No matter how much political ideologies may differ, many face a familiar division over tactics. Is it better to be a loud radical demanding bold change from the outside? Or should one aspire to be a quiet pragmatist working diligently at incremental change from within?
This insider–outsider dynamic presently divides America’s Islamists. A recent furor concerns leading activist and scholar Hamza Yusuf and his decision to accept a role on the Commission on Unalienable Rights, a Trump administration panel led by Secretary of State Mike Pompeo. This appointment, along with Yusuf’s involvement with the United Arab Emirates (UAE), a well-established foe of the Muslim Brotherhood, has provoked howls of condemnation from prominent American Islamists writing on social media and in the Qatari media outlet Al Jazeera.
Is the federal government making a mistake by working with Yusuf? Are quieter Islamists like Yusuf — who some critics believe have grown adept at working from inside the system to advance incremental change — acceptable partners? Or are they just as dangerous as those angry radicals demanding sudden and wholesale change from the outside? In Yusuf’s case, it might be wise to take an attitude akin to the American view of Saudi Arabia: keeping their eyes wide open about the very real differences but also recognizing that common enemies threaten us both.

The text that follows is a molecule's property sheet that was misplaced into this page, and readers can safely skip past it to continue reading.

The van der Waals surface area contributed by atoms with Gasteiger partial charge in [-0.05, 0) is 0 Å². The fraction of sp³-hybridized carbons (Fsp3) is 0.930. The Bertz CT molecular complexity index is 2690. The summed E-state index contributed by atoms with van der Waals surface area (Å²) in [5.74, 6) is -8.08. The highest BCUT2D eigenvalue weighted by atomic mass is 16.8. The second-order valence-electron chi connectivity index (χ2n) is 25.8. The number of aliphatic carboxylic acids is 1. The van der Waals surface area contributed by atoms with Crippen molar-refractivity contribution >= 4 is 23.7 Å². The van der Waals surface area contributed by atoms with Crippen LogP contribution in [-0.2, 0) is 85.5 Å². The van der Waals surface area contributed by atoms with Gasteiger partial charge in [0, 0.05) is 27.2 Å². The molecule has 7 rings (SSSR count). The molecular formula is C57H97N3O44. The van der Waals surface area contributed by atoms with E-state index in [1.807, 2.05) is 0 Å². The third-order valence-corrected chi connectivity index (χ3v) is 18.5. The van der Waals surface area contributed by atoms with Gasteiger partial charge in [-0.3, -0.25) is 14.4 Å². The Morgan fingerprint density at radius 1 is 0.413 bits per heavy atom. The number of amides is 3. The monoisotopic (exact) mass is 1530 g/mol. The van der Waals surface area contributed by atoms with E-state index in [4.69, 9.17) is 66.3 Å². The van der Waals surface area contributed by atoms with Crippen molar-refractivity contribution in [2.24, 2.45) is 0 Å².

For more than three decades now, Yusuf — an American originally named Mark Hanson who converted to Islam in 1977 — has been lauded as one of the most inspiring and influential Muslim leaders. Just a month after the 9/11 attacks, the Guardian described Yusuf as “arguably the west’s most influential Islamic scholar” while noting that “many Muslims find his views hard to stomach, but he is advising the White House on the current crisis.”